Lot Content

COVID-19 Important notice Read More
A FINE CELADON-GLAZED PEAR-SHAPED ARCHAISTIC 'DRAGON' VASE, HU

Details
A FINE CELADON-GLAZED PEAR-SHAPED ARCHAISTIC 'DRAGON' VASE, HU QIANLONG SEAL MARK AND OF THE PERIOD The vase is sturdily potted with a full rounded body rising to a waisted cylindrical neck, the shoulder is applied with two pierced dragon handles suspending rings, and a horizontal bow string, the body and neck are moulded with sinuous interlaced dragons and scrolls, the neck has a continuous band of wavy lines above six incised ruyi-heads at the shoulder, the foot with a single wavy line, covered in an even pale green glaze which stops at the rounded foot revealing the smooth pale body 7 5/8 in. (19.4 cm.) high, box
Provenance
W. W. Winkworth Collection, sold Sotheby's London, 12 December 1972, lot 161, and again in Hong Kong, 28 November 1979, lot 370.
Literature
Sotheby's Hong Kong, Twenty Years, 1993, no. 316.
Exhibited
Christie's London, An Exhibition of Important Chinese Ceramics from the Robert Chang Collection, 2-14 June 1993, Catalogue, no. 72.

Lot Essay

A celadon vase from the Stephen D. Winkworth Collection, possibly the present vase, is illustrated by S. Jenyns, Later Chinese Porcelain, pl. C., fig. 2. Two other examples of the same form with similar motifs and reign marks are published; compare a pale lavender-glazed vase from the Warre Collection included in the International Exhibition of Chinese Art, London 1935, Catalogue, no. 228; and a vase with a creamy-white glaze in the Metropolitan Museum of Art, illustrated by S. Valenstein, A Handbook of Chinese Ceramics, p. 264, no. 268. A nearly identical celadon-glazed vase, but with a Yongzheng mark, in the Palace Museum, Beijing, is illustrated in Kangxi, Yongzheng, Qianlong, p. 276, no. 105.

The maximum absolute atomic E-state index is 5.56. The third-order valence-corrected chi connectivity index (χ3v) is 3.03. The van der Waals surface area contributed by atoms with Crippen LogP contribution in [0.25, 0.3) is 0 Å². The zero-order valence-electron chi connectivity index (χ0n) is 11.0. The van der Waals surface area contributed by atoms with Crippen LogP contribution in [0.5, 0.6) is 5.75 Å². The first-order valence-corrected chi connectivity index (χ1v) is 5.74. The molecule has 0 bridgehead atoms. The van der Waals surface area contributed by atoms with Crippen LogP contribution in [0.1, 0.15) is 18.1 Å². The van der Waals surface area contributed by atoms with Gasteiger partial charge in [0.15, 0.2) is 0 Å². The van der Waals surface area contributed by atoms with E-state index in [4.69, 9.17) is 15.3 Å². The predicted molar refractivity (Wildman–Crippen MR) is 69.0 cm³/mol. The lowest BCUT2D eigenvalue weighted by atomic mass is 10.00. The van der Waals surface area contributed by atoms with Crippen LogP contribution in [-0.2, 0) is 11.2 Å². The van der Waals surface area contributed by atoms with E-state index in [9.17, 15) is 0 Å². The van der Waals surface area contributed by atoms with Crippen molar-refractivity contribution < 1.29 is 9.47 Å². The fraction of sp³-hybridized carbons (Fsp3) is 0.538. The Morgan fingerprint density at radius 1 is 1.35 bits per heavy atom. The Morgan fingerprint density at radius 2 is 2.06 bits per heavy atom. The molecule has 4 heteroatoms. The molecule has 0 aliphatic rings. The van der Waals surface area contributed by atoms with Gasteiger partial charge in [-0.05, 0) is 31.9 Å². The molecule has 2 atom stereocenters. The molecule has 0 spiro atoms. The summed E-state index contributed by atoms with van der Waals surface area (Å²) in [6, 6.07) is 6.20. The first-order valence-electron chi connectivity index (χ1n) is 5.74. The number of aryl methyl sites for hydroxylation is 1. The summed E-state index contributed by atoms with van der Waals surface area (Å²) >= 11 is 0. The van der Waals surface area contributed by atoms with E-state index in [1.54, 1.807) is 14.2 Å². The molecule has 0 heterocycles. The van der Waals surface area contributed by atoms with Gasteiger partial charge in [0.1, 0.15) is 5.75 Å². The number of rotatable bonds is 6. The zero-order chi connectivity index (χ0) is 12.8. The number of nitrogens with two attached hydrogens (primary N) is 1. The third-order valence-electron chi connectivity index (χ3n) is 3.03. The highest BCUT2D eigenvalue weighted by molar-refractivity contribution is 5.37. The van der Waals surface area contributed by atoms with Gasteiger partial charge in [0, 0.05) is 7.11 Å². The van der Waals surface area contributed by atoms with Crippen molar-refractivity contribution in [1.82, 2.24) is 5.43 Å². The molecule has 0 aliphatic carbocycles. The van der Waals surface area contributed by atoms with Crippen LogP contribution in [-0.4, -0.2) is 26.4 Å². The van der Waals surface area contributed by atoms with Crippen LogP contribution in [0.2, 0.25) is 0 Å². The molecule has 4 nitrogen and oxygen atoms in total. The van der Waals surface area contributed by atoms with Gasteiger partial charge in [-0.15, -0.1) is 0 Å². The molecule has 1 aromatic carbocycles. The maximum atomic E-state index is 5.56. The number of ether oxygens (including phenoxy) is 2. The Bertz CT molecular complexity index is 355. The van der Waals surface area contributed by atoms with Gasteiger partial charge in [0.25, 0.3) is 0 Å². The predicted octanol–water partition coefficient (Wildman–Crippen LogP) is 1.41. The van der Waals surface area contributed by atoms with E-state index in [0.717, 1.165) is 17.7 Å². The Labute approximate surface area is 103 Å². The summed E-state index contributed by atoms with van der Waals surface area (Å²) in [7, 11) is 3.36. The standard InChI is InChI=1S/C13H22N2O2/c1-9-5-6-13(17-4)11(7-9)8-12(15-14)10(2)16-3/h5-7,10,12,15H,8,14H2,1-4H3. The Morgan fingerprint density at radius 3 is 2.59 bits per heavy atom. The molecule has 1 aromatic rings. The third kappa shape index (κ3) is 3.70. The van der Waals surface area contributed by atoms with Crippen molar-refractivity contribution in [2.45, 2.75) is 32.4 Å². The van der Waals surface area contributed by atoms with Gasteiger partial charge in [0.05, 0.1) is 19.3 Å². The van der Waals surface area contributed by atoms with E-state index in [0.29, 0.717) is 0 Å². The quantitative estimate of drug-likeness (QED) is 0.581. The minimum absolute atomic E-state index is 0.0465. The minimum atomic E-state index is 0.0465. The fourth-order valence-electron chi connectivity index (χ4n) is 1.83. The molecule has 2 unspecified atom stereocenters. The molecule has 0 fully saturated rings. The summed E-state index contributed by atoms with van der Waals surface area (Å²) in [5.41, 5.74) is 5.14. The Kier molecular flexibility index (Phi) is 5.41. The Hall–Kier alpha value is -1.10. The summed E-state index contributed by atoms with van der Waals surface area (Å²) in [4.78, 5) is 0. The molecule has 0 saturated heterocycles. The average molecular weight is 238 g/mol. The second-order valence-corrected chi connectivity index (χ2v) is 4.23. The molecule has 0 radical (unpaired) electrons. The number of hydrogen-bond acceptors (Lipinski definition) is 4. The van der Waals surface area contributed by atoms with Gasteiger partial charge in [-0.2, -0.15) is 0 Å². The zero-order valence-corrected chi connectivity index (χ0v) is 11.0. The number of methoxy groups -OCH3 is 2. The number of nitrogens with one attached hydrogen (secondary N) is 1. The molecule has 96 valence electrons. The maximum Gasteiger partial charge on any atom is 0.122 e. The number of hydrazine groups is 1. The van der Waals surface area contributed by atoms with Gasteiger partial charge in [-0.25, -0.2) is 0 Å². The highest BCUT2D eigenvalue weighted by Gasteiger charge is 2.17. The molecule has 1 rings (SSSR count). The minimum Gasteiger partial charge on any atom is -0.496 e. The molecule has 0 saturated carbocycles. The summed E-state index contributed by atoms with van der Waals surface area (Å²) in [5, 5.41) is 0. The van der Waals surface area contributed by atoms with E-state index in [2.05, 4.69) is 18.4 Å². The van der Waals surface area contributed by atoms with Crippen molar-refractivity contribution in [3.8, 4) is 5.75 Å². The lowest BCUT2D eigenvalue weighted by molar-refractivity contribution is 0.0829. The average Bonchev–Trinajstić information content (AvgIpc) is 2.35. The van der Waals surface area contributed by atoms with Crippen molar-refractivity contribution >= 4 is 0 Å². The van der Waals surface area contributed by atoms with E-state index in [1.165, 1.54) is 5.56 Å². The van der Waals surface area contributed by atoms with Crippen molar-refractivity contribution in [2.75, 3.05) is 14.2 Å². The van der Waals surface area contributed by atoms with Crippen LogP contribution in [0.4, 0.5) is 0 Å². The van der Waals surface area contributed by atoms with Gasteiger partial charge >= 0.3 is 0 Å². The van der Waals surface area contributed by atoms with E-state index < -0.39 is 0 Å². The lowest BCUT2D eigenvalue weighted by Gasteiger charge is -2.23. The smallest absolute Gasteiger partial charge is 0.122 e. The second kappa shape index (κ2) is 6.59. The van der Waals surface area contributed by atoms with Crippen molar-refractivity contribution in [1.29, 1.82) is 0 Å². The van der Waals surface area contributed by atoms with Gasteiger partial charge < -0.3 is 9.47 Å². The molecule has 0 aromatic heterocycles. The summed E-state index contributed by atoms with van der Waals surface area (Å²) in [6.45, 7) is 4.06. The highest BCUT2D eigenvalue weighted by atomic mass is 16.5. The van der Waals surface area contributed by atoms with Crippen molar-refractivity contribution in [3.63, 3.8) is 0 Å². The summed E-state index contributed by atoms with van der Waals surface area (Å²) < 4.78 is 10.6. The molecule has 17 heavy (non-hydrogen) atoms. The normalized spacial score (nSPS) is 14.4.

The form and decorative motifs on this vase originate from Western Zhou bronzes similar to the examples illustrated by W. Watson, Ancient Chinese Bronzes, nos. 52 and 53. During the Qianlong period vases of this type were also simulated in fine jade, illustrating the ease in the transference of creative images using a variety of materials. One such example of an archaistic form transferred onto Qing jade is the spinach-jade hu-shaped vase illustrated by R. Kleiner, Chinese Jades from the Collection of Alan and Simone Hartman, no. 135.

(US$90,000-115,000)

;

More From Imperial Wares from the Robert Chang Collection

View All
View All